We at OutThere tend to find that there are mesmerising destinations in all the corners of the world, whether you set out to traverse the great plains of the Serengeti or the endless saltpans of Bolivia. Urban environments, however, have a harder time ranking among the world’s truly spectacular locales. Perhaps this is why our inner experientialist becomes particularly excited whenever we visit one of those select cities that, for better or worse, seem to make it to the top spots of any imaginable travel list.
Stockholm, no doubt, is in this category. Historic, of course, and of superb beauty, that’s beyond discussion. But the Swedish capital is also among the most sustainability-driven destinations we’ve ever visited – in fact; Stockholm was the first city to be awarded the European Green Capital Award by the European Commission in 2010. And we can say with certainty that its socially and environmentally conscious establishments have a green finger in the pie (made from locally sourced ingredients, of course) that constitutes the city’s reputation as Europe’s eco-capital. Set foot into any of the below and you’ll see what we mean.
Nordic Light & Hobo Hotel
Nordic Light is one of those hotels OutThere travellers never tire of visiting. Beyond the property’s world-class service and futuristic design features lies a world of consideration towards the environment that unfolds in an almost entirely organic restaurant menu and an energy-efficient, candle-lit breakfast. But the property’s sister hotel Hobo, a slightly edgier address catering towards a more fun-oriented audience, is hard on Nordic Light’s green heels.
From the sustainable products on offer in their small, on-site boutique to the largely vegetarian and vegan menu and some ingredients so locally sourced, they require no transportation at all (mind you, Hobo’s hydroponic herb garden also adds a touch of avant-garde to its foyer), this Brunkebergstorg-based address certainly doesn’t shy from green initiatives. And they’ve also taken a more active role in advocating, inviting experts to speak during monthly talks about a healthier future for the planet and saving more than 100,000 litres of water a year. How, we hear you ask? By simply switching from a self-acting room service model to an on-request system – though rest assured, our top-floor suite equipped with a king-size Hilding Anders bed and hard-to-beat views of the Swedish capital was sparkly clean on our most recent visit.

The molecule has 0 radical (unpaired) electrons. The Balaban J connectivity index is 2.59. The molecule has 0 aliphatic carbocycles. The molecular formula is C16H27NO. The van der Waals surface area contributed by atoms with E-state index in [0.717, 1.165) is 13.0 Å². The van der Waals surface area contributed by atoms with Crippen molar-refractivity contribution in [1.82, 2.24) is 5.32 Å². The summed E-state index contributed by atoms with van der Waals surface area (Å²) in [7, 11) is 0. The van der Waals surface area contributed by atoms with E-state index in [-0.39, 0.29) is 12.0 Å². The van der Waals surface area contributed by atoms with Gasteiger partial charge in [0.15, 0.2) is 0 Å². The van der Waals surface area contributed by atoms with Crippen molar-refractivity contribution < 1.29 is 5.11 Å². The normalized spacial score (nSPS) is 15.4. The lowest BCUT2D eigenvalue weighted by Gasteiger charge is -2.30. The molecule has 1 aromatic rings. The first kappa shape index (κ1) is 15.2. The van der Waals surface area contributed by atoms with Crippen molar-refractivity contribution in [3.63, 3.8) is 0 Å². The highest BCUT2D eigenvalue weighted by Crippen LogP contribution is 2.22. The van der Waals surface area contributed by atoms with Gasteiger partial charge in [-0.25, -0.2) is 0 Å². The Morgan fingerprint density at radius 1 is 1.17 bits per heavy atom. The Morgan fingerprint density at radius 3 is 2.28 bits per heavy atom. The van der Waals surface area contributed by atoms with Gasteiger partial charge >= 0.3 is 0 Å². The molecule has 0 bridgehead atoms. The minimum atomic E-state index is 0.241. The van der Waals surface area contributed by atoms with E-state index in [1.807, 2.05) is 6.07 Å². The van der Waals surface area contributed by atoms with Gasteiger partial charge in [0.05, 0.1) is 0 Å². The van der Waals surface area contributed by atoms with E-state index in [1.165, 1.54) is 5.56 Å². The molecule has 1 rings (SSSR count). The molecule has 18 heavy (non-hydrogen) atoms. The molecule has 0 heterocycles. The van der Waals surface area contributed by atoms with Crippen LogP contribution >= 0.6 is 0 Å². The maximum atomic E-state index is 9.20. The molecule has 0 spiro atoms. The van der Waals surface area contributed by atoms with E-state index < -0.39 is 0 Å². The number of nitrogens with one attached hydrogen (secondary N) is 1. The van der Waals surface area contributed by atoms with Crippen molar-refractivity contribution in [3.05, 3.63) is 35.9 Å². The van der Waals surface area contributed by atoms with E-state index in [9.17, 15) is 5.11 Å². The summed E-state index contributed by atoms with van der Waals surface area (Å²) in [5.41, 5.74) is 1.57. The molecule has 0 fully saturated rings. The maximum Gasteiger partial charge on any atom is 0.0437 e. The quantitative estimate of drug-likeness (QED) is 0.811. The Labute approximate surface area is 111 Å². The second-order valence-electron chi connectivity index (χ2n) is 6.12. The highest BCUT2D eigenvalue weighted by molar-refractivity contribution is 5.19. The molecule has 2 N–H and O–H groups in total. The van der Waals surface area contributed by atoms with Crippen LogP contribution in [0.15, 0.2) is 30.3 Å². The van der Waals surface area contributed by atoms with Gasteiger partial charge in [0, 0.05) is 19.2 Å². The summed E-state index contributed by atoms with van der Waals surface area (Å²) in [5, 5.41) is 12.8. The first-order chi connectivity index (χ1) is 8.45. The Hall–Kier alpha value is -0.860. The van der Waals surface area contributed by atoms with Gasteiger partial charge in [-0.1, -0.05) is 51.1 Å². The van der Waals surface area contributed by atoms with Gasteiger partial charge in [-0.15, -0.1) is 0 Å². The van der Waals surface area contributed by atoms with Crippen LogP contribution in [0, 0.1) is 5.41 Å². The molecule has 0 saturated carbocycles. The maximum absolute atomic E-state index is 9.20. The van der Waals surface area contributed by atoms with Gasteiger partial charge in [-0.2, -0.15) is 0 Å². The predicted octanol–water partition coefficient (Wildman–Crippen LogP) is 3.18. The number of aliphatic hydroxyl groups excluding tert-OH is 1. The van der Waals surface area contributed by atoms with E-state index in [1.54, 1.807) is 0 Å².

This magnificent property located a stone’s throw from the icy waters of the Baltic Sea is no doubt among Stockholm’s finest. But Berns doesn’t just sit on its prime location (or its pretty facade and excellent pan-Asian restaurant, for that matter); rather, they are committed to giving back wherever possible. Whether it’s to the environment, in the form of complying with the strict criteria required to keep its title as a Green Key-approved hotel, or to social causes: Berns proudly supports the Hunger Project, a US-based organization working on ending hunger and improving health, education and water provision for over 2 million people in Africa. We say bravo for this much commitment.
Museums and galleries aren’t among the usual suspects on an eco-register but one could argue the very nature of Stockholm’s Vasa Museet is a sustainability initiative. After all, what’s an enormous shipwreck, salvaged after more than 300 years at the bottom of the sea, other than one giant ocean clean-up? Jokes aside, we find the Vasa makes for a marvellous sight and it rightfully ranks as Scandinavia’s top tourist attraction. Visitors concerned about how environmentally friendly the upkeep of what’s essentially a very slowly decaying 17th-century warship can be, need not worry: Vasa Museum is one of the first institutions in Sweden to receive the International Organisation for Standardisation’ environmental certification. We approve.
Sturehof & Matmarknad
If the name Sturehof rings a bell, it’s probably because you’ve bumped into us before and we couldn’t stop ourselves from waxing lyrical about it. Not a stranger to press accolades, the Östermalm-based eatery is well-established as a gourmet haven, conjuring up sophisticated tastes for refined palettes – we wholeheartedly recommend the porcini mushroom arancini with lupin bean crème, savoy cabbage and truffle. The ingredients behind Sturehof’s mostly Nordic menu are always sourced (where else) in Sweden when the season allows. Bringing organic and ethically sourced produce straight to your home, Sturehof partner Matmarknad sells the city’s freshest delicatessen next door – with a strong focus on transparency, because why shouldn’t you know what farm your foodstuffs come from?
*This article is in partnership with www.StockholmLGBT.com.
Photography (top) courtesy of Berns